Currently, metastatic colon cancer is treated with monotherapeutic regimens such as folinic acid, fluorouracil, and oxaliplatin (FOLFOX), capecitabine and oxaliplatin (CapeOX), and leucovorin, fluorouracil, and irinotecan hydrochloride (FOLFIRI). Other treatments include biological therapies and immunotherapy with drugs such as bevacizumab, panitumumab, cetuximab, and pembrolizumab. After the research, it was found that some mutations make those treatments not as effective in all patients. In this bibliographic review, we investigated the pharmacogenetic explanations for how mutations in the genes coding for rat sarcoma virus (RAS) and rapidly accelerated fibrosarcoma (RAF) reduce the effectiveness of these treatments and allow the continued proliferation of tumors. Furthermore, we note that patients with mutations in the dihydropyrimidine dehydrogenase (DPDY) gene usually require lower doses of therapies such as 5-fluorouracyl (5-FU) and capecitabine to avoid severe adverse effects. Some other mutations in the thymidylate synthase gene (TSYM), methylenetetrahydrofolate reductase gene (MTHFR), and ATP binding cassette transporter B (ABCB1 and ABCB2) affect efficacy and security of the treatments. It is important to address the clinical implication of the oncologist in the study of gene mutations than can influence in the antitumoral response and safety of colon cancer treatments. Full article
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Review
The Pharmacist’s Role in Managing COVID-19 in Chronic Kidney Disease Patients: A Review of Existing Strategies and Future Implications
Pharmacy 2022, 10(4), 94; https://doi.org/10.3390/pharmacy10040094 - 05 Aug 2022
Viewed by 322
Abstract
The global burden of the COVID-19 pandemic has not only disrupted healthcare delivery but has also compromised patients’ access to healthcare on account of the scarcity of medications and trained healthcare professionals. COVID-19 has been particularly challenging for patient subpopulations constituting immunocompromised individuals, [...] Read more.
The global burden of the COVID-19 pandemic has not only disrupted healthcare delivery but has also compromised patients’ access to healthcare on account of the scarcity of medications and trained healthcare professionals. COVID-19 has been particularly challenging for patient subpopulations constituting immunocompromised individuals, geriatric patients, and those afflicted by chronic ailments. Reports indicate that diminished kidney function in chronic kidney disease (CKD) renders patients highly susceptible to complications during COVID-19 treatment. Pharmacists, being medication experts, have a significant role in making treatment decisions during COVID-19 infection. This article describes pharmacists’ interventions for monitoring and managing COVID-19 in patients with CKD. Given the massive increase in off-label use of medications to treat COVID-19, pharmacists can contribute substantially towards dosing decisions, reporting adverse medication events, and managing drug–drug interactions in COVID-19 patients suffering from CKD. In addition to traditional methods of delivering their services, the pharmacist should also adopt innovative tele-health systems to optimize patient care and ensure that patients receive safe and effective therapy during the pandemic. Full article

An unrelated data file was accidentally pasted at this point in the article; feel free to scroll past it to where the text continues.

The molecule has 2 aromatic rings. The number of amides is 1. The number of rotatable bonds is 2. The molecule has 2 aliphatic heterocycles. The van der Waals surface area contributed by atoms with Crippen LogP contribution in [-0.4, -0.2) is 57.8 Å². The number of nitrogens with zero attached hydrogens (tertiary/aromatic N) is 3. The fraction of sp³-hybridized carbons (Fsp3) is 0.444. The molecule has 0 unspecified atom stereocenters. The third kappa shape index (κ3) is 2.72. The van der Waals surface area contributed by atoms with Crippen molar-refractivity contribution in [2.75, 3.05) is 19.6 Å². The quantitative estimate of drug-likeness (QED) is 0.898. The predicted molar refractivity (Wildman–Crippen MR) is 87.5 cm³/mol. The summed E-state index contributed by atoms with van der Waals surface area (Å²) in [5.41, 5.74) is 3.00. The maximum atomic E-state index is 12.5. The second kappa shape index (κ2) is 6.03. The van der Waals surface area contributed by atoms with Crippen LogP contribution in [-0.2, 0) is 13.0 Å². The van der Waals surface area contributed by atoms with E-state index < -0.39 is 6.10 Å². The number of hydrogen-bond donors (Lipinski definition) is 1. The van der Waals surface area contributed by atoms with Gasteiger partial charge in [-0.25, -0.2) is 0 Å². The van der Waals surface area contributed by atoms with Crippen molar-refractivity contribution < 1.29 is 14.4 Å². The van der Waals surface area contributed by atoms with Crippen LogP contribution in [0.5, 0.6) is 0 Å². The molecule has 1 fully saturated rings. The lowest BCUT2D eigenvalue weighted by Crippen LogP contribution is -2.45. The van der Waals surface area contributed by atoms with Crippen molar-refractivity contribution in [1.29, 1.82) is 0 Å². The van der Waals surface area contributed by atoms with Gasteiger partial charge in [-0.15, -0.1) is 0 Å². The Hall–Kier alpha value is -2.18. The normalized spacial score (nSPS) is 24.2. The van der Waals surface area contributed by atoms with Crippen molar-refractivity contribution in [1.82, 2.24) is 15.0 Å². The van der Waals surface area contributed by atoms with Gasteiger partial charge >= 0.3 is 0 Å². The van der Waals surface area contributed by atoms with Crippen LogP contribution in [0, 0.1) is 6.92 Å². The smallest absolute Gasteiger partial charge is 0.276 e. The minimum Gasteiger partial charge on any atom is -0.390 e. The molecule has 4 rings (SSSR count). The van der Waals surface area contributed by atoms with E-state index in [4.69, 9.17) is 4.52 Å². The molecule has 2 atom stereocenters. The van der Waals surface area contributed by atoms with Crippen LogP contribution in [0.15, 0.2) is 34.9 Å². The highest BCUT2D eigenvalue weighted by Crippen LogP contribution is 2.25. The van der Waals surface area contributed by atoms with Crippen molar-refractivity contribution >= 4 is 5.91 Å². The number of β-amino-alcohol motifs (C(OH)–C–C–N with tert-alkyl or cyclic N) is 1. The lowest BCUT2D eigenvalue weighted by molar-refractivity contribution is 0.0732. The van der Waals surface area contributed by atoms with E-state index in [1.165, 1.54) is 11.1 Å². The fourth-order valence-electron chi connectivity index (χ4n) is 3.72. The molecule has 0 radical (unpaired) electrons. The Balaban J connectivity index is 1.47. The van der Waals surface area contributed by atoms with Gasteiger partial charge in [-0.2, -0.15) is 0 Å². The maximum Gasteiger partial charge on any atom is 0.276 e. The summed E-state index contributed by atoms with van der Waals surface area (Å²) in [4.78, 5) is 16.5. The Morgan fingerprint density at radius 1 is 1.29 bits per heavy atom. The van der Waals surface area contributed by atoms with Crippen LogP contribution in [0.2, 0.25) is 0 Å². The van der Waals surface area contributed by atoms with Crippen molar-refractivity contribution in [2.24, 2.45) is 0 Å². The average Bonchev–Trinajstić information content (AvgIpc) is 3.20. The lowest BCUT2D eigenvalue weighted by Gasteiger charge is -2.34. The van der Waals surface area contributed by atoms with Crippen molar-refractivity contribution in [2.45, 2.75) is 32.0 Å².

(This article belongs to the Special Issue Pharmacists’ Role in the Management of Kidney Disease)
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Brief Report
A Systematic Approach to Providing COVID-19 Vaccinations in the Community by Student Pharmacists
Pharmacy 2022, 10(4), 93; https://doi.org/10.3390/pharmacy10040093 - 30 Jul 2022
Viewed by 313
Abstract
Doctor of Pharmacy (PharmD) students and faculty at University of California, San Diego Skaggs School of Pharmacy and Pharmaceutical Sciences (SSPPS) were highly motivated to support local and regional COVID-19 vaccination efforts, which began in January 2021. A system was created to streamline [...] Read more.
Doctor of Pharmacy (PharmD) students and faculty at University of California, San Diego Skaggs School of Pharmacy and Pharmaceutical Sciences (SSPPS) were highly motivated to support local and regional COVID-19 vaccination efforts, which began in January 2021. A system was created to streamline requests for SSPPS volunteers, maximize opportunities for student learning and engagement, and ensure adherence to pharmacy practice standards and laws in the process of assisting with vaccination efforts in the community. An existing model for approving student organized events was modified to fit additional needs for COVID-19 vaccination efforts by SSPPS students and faculty. For each event, students completed a standardized form containing event details including location, date, time, pharmacist preceptors, and duties. All requests were screened by designated SSPPS faculty to ensure student safety, availability, and feasibility. After each event, students and faculty completed a unique online form designed to track volunteer hours. Students received course credit for volunteering and completing a standardized self-reflection. Comments from students’ reflections (n = 74) were analyzed to identify common challenges. Between 11 January 2021 and 31 May 2021, SSPPS faculty and students volunteered for 245 shifts, totaling 1346 h. Students encountered several logistical challenges, such as availability of vaccines. The system utilized allowed for SSPPS students and faculty to play an integral role in COVID-19 vaccination efforts throughout the region. Full article